Like the fears of those concerned with the change at the Millennium (Y2K) or the fears people felt about 12/21/2012 of the Mayan calendar, the meltdown from the end of the bond bull market has weighed heavily on the shoulders of all mortgage bankers. However, while it is true that too many business models are meeting an untimely end, it does not mean the business itself is dead. As the new mortgage industry evolves, mortgage bankers and mortgage sales professionals who share the same vision and attitude will need to find each other to mutually grow. For both groups to create a successful future, the key is understanding who you are and what you’re about.
As for the mortgage sales professionals, this population seems to fall into three buckets; lifers, who won’t move unless the building is on fire (50 percent); gypsies, who move anytime their pipeline is empty (25 percent); and fence sitters, who aren’t particularly looking but, if given the right opportunity or if made angry enough, will make a move (25 percent). Because some buildings actually are on fire and most pipelines are at all-time lows, over 50 percent of sales folks are on the market. Considering the fact that the majority of mortgage banking companies are equally as desperate and offering the kitchen sink, you have an active and liquid marketplace.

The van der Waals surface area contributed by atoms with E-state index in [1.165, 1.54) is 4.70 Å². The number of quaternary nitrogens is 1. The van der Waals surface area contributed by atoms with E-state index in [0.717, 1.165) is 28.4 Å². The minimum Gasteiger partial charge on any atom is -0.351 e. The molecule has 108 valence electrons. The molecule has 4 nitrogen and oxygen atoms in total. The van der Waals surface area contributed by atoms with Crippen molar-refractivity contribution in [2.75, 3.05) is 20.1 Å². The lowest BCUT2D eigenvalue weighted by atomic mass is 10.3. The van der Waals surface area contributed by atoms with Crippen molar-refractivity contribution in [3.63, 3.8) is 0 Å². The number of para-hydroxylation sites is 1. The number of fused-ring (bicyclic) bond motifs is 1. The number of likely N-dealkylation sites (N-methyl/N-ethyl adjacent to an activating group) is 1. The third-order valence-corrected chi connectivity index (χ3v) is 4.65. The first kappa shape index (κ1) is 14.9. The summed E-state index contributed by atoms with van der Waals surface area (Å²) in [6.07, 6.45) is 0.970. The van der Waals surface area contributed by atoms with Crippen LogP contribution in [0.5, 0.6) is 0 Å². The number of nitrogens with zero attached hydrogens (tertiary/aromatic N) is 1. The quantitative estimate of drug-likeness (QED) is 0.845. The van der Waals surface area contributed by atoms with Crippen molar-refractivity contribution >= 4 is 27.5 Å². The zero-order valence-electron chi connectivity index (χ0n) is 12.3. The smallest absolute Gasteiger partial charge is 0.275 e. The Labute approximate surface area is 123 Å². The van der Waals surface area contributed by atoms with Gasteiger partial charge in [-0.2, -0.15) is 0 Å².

Meanwhile, the mortgage world is split between those who need a brand and those that are a brand. Knowing where you truly stand, whether you are a company or a loan officer, is essential to making the right decision about the future. There is nothing wrong with either approach, but the skills and personality have to match.
For sales professionals, the most determining factor is whether or not they can conquer call reluctance. Using personality testing or probing interview questions can help companies uncover that core skill that you can’t teach. Merely because a sales person has written lots of loans for a lead-provided business model does not mean that he or she doesn’t suffer from call reluctance. While it is true that training and coaching can create a steely determination and help someone overcome that inherent trait, they would be in the minority.